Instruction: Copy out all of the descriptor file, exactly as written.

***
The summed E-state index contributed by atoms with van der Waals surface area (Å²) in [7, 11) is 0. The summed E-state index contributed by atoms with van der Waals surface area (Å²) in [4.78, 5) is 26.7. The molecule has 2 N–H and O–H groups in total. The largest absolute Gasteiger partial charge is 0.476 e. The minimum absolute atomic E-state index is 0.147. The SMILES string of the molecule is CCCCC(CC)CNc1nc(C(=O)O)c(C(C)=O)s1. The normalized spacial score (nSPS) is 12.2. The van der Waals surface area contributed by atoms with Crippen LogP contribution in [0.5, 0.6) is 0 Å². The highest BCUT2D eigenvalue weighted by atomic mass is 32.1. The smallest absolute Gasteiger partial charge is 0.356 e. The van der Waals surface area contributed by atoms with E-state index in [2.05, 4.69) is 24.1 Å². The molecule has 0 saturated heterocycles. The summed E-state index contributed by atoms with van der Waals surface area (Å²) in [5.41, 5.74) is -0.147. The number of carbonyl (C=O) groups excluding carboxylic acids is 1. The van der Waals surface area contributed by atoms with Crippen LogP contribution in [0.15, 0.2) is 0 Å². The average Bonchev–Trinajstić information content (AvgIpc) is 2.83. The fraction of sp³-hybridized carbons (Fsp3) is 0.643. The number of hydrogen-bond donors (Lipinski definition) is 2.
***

The summed E-state index contributed by atoms with van der Waals surface area (Å²) in [7, 11) is 0. The summed E-state index contributed by atoms with van der Waals surface area (Å²) in [4.78, 5) is 26.7. The molecule has 2 N–H and O–H groups in total. The largest absolute Gasteiger partial charge is 0.476 e. The minimum absolute atomic E-state index is 0.147. The SMILES string of the molecule is CCCCC(CC)CNc1nc(C(=O)O)c(C(C)=O)s1. The normalized spacial score (nSPS) is 12.2. The van der Waals surface area contributed by atoms with Crippen LogP contribution in [0.5, 0.6) is 0 Å². The highest BCUT2D eigenvalue weighted by atomic mass is 32.1. The smallest absolute Gasteiger partial charge is 0.356 e. The van der Waals surface area contributed by atoms with E-state index in [2.05, 4.69) is 24.1 Å². The molecule has 0 saturated heterocycles. The summed E-state index contributed by atoms with van der Waals surface area (Å²) in [5.41, 5.74) is -0.147. The number of carbonyl (C=O) groups excluding carboxylic acids is 1. The van der Waals surface area contributed by atoms with Crippen LogP contribution in [0.15, 0.2) is 0 Å². The average Bonchev–Trinajstić information content (AvgIpc) is 2.83. The fraction of sp³-hybridized carbons (Fsp3) is 0.643. The number of hydrogen-bond donors (Lipinski definition) is 2.